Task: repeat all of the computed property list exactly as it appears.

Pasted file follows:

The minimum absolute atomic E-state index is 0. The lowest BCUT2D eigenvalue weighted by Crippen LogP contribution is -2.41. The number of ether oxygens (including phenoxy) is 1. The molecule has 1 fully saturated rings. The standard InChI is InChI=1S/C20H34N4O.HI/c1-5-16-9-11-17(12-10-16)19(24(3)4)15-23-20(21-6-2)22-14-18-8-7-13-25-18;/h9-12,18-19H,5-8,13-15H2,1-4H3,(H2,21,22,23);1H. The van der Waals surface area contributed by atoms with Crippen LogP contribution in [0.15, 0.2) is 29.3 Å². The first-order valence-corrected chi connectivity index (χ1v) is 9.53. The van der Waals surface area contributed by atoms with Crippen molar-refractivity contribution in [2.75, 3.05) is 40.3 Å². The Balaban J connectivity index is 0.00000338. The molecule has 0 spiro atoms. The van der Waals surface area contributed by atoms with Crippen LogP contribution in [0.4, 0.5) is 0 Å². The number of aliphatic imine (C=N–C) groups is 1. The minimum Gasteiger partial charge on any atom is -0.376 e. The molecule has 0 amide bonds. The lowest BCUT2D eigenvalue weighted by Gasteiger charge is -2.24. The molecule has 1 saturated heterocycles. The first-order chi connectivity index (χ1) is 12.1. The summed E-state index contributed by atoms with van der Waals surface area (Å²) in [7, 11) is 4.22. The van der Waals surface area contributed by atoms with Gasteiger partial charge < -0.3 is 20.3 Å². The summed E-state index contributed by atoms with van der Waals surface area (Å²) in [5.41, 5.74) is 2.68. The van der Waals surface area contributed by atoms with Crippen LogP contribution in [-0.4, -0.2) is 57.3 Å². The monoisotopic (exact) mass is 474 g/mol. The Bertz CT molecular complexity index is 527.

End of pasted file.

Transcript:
The minimum absolute atomic E-state index is 0. The lowest BCUT2D eigenvalue weighted by Crippen LogP contribution is -2.41. The number of ether oxygens (including phenoxy) is 1. The molecule has 1 fully saturated rings. The standard InChI is InChI=1S/C20H34N4O.HI/c1-5-16-9-11-17(12-10-16)19(24(3)4)15-23-20(21-6-2)22-14-18-8-7-13-25-18;/h9-12,18-19H,5-8,13-15H2,1-4H3,(H2,21,22,23);1H. The van der Waals surface area contributed by atoms with Crippen LogP contribution in [0.15, 0.2) is 29.3 Å². The first-order valence-corrected chi connectivity index (χ1v) is 9.53. The van der Waals surface area contributed by atoms with Crippen molar-refractivity contribution in [2.75, 3.05) is 40.3 Å². The Balaban J connectivity index is 0.00000338. The molecule has 0 spiro atoms. The van der Waals surface area contributed by atoms with Crippen LogP contribution in [0.4, 0.5) is 0 Å². The number of aliphatic imine (C=N–C) groups is 1. The minimum Gasteiger partial charge on any atom is -0.376 e. The molecule has 0 amide bonds. The lowest BCUT2D eigenvalue weighted by Gasteiger charge is -2.24. The molecule has 1 saturated heterocycles. The first-order chi connectivity index (χ1) is 12.1. The summed E-state index contributed by atoms with van der Waals surface area (Å²) in [7, 11) is 4.22. The van der Waals surface area contributed by atoms with Gasteiger partial charge < -0.3 is 20.3 Å². The summed E-state index contributed by atoms with van der Waals surface area (Å²) in [5.41, 5.74) is 2.68. The van der Waals surface area contributed by atoms with Crippen LogP contribution in [-0.4, -0.2) is 57.3 Å². The monoisotopic (exact) mass is 474 g/mol. The Bertz CT molecular complexity index is 527.